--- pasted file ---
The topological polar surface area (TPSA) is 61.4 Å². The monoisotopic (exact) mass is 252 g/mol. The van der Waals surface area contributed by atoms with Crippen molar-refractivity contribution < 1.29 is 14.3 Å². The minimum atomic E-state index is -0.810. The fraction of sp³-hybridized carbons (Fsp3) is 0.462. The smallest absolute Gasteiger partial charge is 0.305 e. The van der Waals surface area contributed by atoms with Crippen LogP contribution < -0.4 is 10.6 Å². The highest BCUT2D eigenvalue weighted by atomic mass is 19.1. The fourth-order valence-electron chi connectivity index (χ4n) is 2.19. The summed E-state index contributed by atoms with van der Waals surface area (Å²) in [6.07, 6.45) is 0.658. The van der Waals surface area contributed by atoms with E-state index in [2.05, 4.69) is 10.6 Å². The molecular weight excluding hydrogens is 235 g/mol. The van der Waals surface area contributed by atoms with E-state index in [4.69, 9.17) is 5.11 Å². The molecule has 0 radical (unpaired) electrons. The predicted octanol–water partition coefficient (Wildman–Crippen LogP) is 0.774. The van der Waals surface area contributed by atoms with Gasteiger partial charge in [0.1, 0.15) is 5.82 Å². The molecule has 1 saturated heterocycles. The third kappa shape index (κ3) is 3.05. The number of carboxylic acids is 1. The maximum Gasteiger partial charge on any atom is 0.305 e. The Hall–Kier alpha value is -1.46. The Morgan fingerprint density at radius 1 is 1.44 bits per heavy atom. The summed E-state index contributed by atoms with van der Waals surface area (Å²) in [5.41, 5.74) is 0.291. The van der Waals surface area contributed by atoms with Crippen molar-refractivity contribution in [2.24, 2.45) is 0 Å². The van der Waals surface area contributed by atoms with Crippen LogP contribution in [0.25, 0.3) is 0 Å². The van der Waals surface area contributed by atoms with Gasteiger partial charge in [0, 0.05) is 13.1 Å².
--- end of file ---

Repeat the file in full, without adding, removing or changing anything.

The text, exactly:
The topological polar surface area (TPSA) is 61.4 Å². The monoisotopic (exact) mass is 252 g/mol. The van der Waals surface area contributed by atoms with Crippen molar-refractivity contribution < 1.29 is 14.3 Å². The minimum atomic E-state index is -0.810. The fraction of sp³-hybridized carbons (Fsp3) is 0.462. The smallest absolute Gasteiger partial charge is 0.305 e. The van der Waals surface area contributed by atoms with Crippen LogP contribution < -0.4 is 10.6 Å². The highest BCUT2D eigenvalue weighted by atomic mass is 19.1. The fourth-order valence-electron chi connectivity index (χ4n) is 2.19. The summed E-state index contributed by atoms with van der Waals surface area (Å²) in [6.07, 6.45) is 0.658. The van der Waals surface area contributed by atoms with E-state index in [2.05, 4.69) is 10.6 Å². The molecular weight excluding hydrogens is 235 g/mol. The van der Waals surface area contributed by atoms with E-state index in [4.69, 9.17) is 5.11 Å². The molecule has 0 radical (unpaired) electrons. The predicted octanol–water partition coefficient (Wildman–Crippen LogP) is 0.774. The van der Waals surface area contributed by atoms with Gasteiger partial charge in [0.1, 0.15) is 5.82 Å². The molecule has 1 saturated heterocycles. The third kappa shape index (κ3) is 3.05. The number of carboxylic acids is 1. The maximum Gasteiger partial charge on any atom is 0.305 e. The Hall–Kier alpha value is -1.46. The Morgan fingerprint density at radius 1 is 1.44 bits per heavy atom. The summed E-state index contributed by atoms with van der Waals surface area (Å²) in [5.41, 5.74) is 0.291. The van der Waals surface area contributed by atoms with Crippen molar-refractivity contribution in [2.24, 2.45) is 0 Å². The van der Waals surface area contributed by atoms with Crippen LogP contribution in [0.25, 0.3) is 0 Å². The van der Waals surface area contributed by atoms with Gasteiger partial charge in [0, 0.05) is 13.1 Å².